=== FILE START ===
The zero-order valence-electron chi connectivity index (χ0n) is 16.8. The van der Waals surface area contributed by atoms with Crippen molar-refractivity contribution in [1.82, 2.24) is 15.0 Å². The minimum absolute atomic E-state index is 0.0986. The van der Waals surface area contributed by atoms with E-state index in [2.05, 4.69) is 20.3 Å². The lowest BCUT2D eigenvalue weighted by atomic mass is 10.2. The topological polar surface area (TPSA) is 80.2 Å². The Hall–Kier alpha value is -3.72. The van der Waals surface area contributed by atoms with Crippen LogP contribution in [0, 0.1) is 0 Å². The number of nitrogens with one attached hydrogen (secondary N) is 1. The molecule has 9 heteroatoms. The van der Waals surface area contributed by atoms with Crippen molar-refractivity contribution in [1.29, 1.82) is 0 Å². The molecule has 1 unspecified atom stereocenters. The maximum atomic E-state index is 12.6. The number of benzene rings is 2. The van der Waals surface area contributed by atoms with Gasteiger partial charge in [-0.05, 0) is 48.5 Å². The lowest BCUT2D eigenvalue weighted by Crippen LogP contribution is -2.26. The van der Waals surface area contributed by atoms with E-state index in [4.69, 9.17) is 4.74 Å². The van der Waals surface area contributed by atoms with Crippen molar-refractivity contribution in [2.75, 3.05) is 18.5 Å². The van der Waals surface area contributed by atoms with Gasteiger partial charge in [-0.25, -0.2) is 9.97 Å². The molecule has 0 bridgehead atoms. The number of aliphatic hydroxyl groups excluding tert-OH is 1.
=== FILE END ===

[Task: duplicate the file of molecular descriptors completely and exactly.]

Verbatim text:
The zero-order valence-electron chi connectivity index (χ0n) is 16.8. The van der Waals surface area contributed by atoms with Crippen molar-refractivity contribution in [1.82, 2.24) is 15.0 Å². The minimum absolute atomic E-state index is 0.0986. The van der Waals surface area contributed by atoms with E-state index in [2.05, 4.69) is 20.3 Å². The lowest BCUT2D eigenvalue weighted by atomic mass is 10.2. The topological polar surface area (TPSA) is 80.2 Å². The Hall–Kier alpha value is -3.72. The van der Waals surface area contributed by atoms with Crippen LogP contribution in [0, 0.1) is 0 Å². The number of nitrogens with one attached hydrogen (secondary N) is 1. The molecule has 9 heteroatoms. The van der Waals surface area contributed by atoms with Crippen molar-refractivity contribution in [1.29, 1.82) is 0 Å². The molecule has 1 unspecified atom stereocenters. The maximum atomic E-state index is 12.6. The number of benzene rings is 2. The van der Waals surface area contributed by atoms with Gasteiger partial charge in [-0.05, 0) is 48.5 Å². The lowest BCUT2D eigenvalue weighted by Crippen LogP contribution is -2.26. The van der Waals surface area contributed by atoms with E-state index in [4.69, 9.17) is 4.74 Å². The van der Waals surface area contributed by atoms with Crippen molar-refractivity contribution in [2.75, 3.05) is 18.5 Å². The van der Waals surface area contributed by atoms with Gasteiger partial charge in [-0.25, -0.2) is 9.97 Å². The molecule has 0 bridgehead atoms. The number of aliphatic hydroxyl groups excluding tert-OH is 1.